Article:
$1.2 billion can buy you a couple of private islands off the Miami coast, two private jets, a private yacht, your own super car collection and still leave you with enough to live out the rest of your life in luxury. Or you could, if allowed, own the 23-man French football World Cup squad.
In fact, apart from France, there are four other national squads participating in the World Cup that have a market value of over $1 billion. That's according to data compiled by BloombergQuint from Germany-based website transfermarkt, which values players based on their age, performance, remaining years in their existing contract and other supplementary metrics.
Spain, Brazil, England and Germany join France in the billion-dollar club.
The Didier Deschamps-managed French team saw its cumulative value boosted by the presence of superstars like Paris Saint Germain’s Kylian Mbappe ($141.5 million), Atletico Madrid’s Antoine Griezmann ($118 million )and Manchester United’s Paul Pogba ($106.1 million).
Spain, the 2010 champions, did not have even a single player valued above $100 million. However, its average player value of $53 million meant that it was the second most valuable squad. Brazil, which boasts of the world’s costliest player Neymar, took third spot.
Among the least valuable squads at the World Cup were mostly smaller South American and Middle Eastern nations. Panama, one of the smallest nations to play in a football world cup, is also the least valued. The nation, which declared a public holiday after qualifying for the event, has a combined value of $9.9 million.
Unsurprisingly Argentina’s Lionel Messi, perhaps the greatest footballer of this generation, was the most valuable player. But he wasn’t the only one. He shared the top spot with former Barcelona teammate Neymar with a value of $212.5 million. The two forwards were followed by Belgian playmaker Kevin De Bruyne, who’s just coming off a title winning season with Manchester City. Next in line were English striker Harry 'Hurricane' Kane, and the Egyptian King Mohamed Salah—the two top scorers in England’s top tier of club football last season.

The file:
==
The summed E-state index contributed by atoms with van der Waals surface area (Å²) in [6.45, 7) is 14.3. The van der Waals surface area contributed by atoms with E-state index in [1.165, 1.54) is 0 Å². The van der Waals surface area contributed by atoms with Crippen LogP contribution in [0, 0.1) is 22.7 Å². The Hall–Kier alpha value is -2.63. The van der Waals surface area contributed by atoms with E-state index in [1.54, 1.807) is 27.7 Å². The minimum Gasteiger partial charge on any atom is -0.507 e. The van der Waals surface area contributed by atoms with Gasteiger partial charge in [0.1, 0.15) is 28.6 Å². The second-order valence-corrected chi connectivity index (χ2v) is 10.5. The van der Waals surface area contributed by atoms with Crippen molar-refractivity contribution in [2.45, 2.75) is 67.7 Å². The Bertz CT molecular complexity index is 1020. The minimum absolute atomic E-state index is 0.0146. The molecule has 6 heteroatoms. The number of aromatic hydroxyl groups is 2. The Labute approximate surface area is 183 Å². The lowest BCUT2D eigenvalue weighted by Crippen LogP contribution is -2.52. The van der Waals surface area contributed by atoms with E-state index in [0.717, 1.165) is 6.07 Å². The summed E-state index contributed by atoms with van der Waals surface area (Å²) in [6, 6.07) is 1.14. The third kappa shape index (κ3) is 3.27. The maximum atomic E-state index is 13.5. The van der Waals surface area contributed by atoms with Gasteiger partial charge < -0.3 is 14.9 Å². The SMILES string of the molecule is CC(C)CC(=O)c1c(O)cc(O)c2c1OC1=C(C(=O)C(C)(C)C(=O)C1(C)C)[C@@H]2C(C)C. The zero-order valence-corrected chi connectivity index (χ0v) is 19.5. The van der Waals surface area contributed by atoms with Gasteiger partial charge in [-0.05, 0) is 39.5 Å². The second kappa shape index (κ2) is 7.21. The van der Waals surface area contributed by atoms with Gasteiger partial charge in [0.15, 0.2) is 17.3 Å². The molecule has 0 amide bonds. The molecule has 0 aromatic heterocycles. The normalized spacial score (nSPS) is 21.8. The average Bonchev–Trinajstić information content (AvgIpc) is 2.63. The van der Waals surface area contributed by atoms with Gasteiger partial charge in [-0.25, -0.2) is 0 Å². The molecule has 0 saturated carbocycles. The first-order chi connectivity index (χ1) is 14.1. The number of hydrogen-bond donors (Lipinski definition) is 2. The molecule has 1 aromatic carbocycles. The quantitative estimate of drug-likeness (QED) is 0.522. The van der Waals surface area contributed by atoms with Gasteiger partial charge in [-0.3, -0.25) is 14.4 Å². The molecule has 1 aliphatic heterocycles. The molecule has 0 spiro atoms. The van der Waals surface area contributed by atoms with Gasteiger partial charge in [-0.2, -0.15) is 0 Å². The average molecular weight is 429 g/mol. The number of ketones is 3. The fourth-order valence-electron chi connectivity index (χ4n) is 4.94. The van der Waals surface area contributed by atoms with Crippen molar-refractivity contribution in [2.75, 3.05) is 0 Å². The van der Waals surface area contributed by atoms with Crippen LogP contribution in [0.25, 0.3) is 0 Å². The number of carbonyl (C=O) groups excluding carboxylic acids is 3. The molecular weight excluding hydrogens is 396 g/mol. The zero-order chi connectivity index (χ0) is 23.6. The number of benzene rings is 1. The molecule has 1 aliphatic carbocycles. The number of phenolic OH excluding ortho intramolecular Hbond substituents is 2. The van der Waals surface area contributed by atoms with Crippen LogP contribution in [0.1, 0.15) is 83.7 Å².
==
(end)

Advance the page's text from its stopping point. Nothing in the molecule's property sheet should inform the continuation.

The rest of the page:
Just Neymar himself is more valuable than the combined worth of Panama, Saudi Arabia, Peru, Costa Rica and Iran. And you’d still have $40 million left.
The Costliest XI vs The Dropped XI
Based on these numbers, BloombergQuint compiled the most valuable playing XI at the World Cup this year. The formation chosen is the classic 4-4-2, with two strikers, four midfielders and four defenders. The most valuable players at the respective positions were picked.
Spain and Manchester United’s number one David De Gea will be in front of the goal as the world’s most valuable shot stopper.
And then there are those who missed the bus. With big names like Germany’s Leroy Sane, Argentina's Mauro Icardi and Spain’s Alvaro Morata not getting a berth on the flight to Russia, it would be interesting to compile a playing XI of the most valuable players that were not picked. Again, we chose the standard 4-4-2 formation.
Will the teams prove their worth, or will we get surprises? We’ll soon find out as the world’s biggest sporting event kicks off with hosts Russia taking on Saudi Arabia.